As Santayana noted, "Those who cannot remember the past are condemned to repeat it." And embedded history is about to repeat itself again. The InfiniBand powers-that-be have decided that the emerging switch-fabric technology is for mainstream servers, not lowly embedded deployment. "Embedded need not apply" is today's attitude.
Deja vu. Remember when PCI first emerged? Developed as a peripheral bus for PCs, it was ruled off-limits to embedded participants. The PCI SIG concentrated on PC slot-card, not embedded implementations. The resultant slot card fit PC desktops and servers but lacked many high-reliability features required for embedded deployment.
But embedded folks didn't give up. Ziatech and PCIMG (the PCI Manufacturers' Group) created their own PCI-based buses, like PCI/ISA and CompactPCI. These are PCI buses with different electromechanical implementations built on inexpensive PCI silicon. The PCI/ISA bus integrates PCI and ISA on a single slot card. CompactPCI mates PCI with the high-reliability Eurocard board form factor and DINN connectors.
Integrating PCI with different bus/board implementations was very successful. PCI now dominates as a universal desktop, server, and embedded bus standard, deployed at four design levels—system bus (CompactPCI, PCI/ISA), peripheral bus (PCI), mezzanine bus (PMC, PC/104 Plus, PC-MIP), and systems interconnect bus (PC-to-PCI serialized connections).
Here's the real kicker. PCI is being challenged in PCs by USB, and in PC servers by InfiniBand and Intel's new peripheral bus (or AMD's HyperTransport), at the upper and lower levels, respectively. PCI will survive, partially as a low-end add-on bus for PCs and portables, but mainly as an embedded system bus. So embedded PCI, initially spurned by the SIG, might well be PCI's savior.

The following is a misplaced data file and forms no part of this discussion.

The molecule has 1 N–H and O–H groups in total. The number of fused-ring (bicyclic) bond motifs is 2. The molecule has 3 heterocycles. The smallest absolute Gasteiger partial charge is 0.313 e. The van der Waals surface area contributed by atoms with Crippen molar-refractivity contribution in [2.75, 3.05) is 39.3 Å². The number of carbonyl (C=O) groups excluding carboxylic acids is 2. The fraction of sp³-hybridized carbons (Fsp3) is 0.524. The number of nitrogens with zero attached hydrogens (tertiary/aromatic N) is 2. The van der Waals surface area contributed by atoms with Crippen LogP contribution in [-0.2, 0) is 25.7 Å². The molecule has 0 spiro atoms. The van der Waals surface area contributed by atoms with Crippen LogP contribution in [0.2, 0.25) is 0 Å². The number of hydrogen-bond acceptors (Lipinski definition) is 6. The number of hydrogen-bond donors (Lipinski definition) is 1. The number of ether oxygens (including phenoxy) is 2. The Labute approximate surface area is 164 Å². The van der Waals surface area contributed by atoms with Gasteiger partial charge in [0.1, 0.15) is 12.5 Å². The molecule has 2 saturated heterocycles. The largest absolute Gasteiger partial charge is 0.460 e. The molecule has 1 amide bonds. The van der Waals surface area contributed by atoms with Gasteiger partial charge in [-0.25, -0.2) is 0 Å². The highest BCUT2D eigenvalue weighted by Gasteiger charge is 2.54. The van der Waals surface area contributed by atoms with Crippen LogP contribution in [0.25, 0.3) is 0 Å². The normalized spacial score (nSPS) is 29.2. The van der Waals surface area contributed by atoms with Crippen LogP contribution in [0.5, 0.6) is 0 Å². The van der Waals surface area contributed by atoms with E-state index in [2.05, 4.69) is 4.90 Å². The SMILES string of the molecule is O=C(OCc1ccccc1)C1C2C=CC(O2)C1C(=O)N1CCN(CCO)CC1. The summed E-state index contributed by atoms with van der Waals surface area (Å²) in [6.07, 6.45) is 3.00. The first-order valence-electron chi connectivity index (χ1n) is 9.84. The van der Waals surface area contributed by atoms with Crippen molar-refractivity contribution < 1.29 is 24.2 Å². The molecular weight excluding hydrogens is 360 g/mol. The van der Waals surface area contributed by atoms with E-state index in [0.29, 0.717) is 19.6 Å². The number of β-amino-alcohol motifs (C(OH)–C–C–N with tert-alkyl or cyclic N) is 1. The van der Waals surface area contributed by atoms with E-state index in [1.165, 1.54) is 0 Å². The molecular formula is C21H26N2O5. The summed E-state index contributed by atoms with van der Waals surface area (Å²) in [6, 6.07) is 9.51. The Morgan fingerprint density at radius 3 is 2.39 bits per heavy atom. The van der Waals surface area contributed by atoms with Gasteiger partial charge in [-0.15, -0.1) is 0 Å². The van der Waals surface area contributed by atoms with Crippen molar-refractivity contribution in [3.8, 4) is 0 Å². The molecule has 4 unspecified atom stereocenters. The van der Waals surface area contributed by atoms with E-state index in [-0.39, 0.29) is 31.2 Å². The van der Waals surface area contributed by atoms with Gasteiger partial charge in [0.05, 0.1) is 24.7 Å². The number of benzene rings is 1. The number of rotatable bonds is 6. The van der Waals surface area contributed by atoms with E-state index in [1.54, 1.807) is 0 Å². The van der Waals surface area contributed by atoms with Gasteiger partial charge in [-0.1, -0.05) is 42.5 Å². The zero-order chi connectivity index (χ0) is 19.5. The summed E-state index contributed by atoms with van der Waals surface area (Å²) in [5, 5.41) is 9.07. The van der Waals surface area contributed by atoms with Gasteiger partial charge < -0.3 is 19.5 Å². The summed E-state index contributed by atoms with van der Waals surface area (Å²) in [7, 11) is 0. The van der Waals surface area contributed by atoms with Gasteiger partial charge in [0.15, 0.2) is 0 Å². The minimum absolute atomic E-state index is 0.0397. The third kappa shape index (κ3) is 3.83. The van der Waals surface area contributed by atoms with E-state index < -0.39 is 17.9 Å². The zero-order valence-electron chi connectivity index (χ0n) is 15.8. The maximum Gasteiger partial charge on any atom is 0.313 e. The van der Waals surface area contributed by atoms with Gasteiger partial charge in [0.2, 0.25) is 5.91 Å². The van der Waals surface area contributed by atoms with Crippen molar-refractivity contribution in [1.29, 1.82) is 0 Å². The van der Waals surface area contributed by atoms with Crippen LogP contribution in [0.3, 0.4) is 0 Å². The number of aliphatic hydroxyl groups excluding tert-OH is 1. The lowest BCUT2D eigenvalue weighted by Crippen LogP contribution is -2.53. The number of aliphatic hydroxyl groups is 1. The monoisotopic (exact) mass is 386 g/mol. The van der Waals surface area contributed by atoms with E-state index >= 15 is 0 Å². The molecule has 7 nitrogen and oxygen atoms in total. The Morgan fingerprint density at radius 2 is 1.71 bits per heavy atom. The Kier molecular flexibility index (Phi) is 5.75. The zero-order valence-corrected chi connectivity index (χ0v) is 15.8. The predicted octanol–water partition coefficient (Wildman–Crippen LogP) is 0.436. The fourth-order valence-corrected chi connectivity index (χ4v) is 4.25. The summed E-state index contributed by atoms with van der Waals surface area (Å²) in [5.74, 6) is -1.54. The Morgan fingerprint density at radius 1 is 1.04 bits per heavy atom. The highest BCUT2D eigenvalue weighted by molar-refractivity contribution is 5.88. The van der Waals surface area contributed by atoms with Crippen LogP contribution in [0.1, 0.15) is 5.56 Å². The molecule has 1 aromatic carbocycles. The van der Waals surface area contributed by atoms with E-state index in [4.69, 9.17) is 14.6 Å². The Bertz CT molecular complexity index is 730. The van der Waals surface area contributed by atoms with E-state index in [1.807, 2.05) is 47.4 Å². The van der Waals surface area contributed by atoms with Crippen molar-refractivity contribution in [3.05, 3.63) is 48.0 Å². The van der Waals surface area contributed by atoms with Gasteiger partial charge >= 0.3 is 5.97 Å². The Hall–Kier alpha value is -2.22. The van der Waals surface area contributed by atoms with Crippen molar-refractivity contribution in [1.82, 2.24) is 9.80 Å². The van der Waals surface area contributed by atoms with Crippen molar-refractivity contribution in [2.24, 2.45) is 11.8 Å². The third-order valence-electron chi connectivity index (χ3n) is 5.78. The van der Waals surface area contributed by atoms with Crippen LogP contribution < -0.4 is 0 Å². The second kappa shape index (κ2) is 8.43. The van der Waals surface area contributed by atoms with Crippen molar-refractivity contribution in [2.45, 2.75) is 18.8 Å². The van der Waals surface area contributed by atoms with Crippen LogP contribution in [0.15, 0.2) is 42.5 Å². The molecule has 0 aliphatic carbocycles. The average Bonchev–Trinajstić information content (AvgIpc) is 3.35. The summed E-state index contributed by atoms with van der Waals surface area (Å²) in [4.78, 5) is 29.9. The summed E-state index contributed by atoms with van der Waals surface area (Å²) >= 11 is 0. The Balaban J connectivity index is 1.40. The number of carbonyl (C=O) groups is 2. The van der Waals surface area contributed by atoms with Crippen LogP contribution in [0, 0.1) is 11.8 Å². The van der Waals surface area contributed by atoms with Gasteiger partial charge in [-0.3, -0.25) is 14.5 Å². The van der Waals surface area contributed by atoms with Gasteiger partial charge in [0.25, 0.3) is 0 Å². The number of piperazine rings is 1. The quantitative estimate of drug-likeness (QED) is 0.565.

History is repeating itself with InfiniBand, developed by Intel and server vendors. Like the PCI SIG before it, the InfiniBand Trade Association (IBTA) is focusing on the PC, i.e., PC servers, and avoiding embedded needs. Embedded vendors and PCIMG have been given the cold shoulder by the IBTA.
Thus, in its first incarnation, InfiniBand won't be deployable for many embedded applications. Its boards and connectors are more server-oriented than suitable for high-reliability embedded deployment. Plus, InfiniBand targets data center servers and networking, implementing embedded QoS, switching, and routing in the switch node.
InfiniBand is on the fast track for success. Sili-con—HCA, TCA, and node-switch chips—is emerging from multiple sources that will be fielding it by year's end. Many are sampling now. Also, the software layer is falling into place.
InfiniBand delivers a high-bandwidth switch fabric with multiple connections for both server clusters and system networks. InfiniBand is expandable, it supports hot-swapping, and it has high RAS. Built on a crossbar switch-node and channelized I/O, it supports higher-level switching and routing in the fabric. InfiniBand additionally provides a smart I/O channel to offload CPU I/O processing, a necessity for GHz and above RISCs
A winner today, InfiniBand will surely include embedded deployment tomorrow. History will repeat itself. Just as with PCI, the embedded folks will build their own InfiniBand . This will be a good thing for embedded server nodes and you never know when your current technology winner will fall to a faster, better alternative. Embedded deployment has proven to be a good technology life-insurance policy.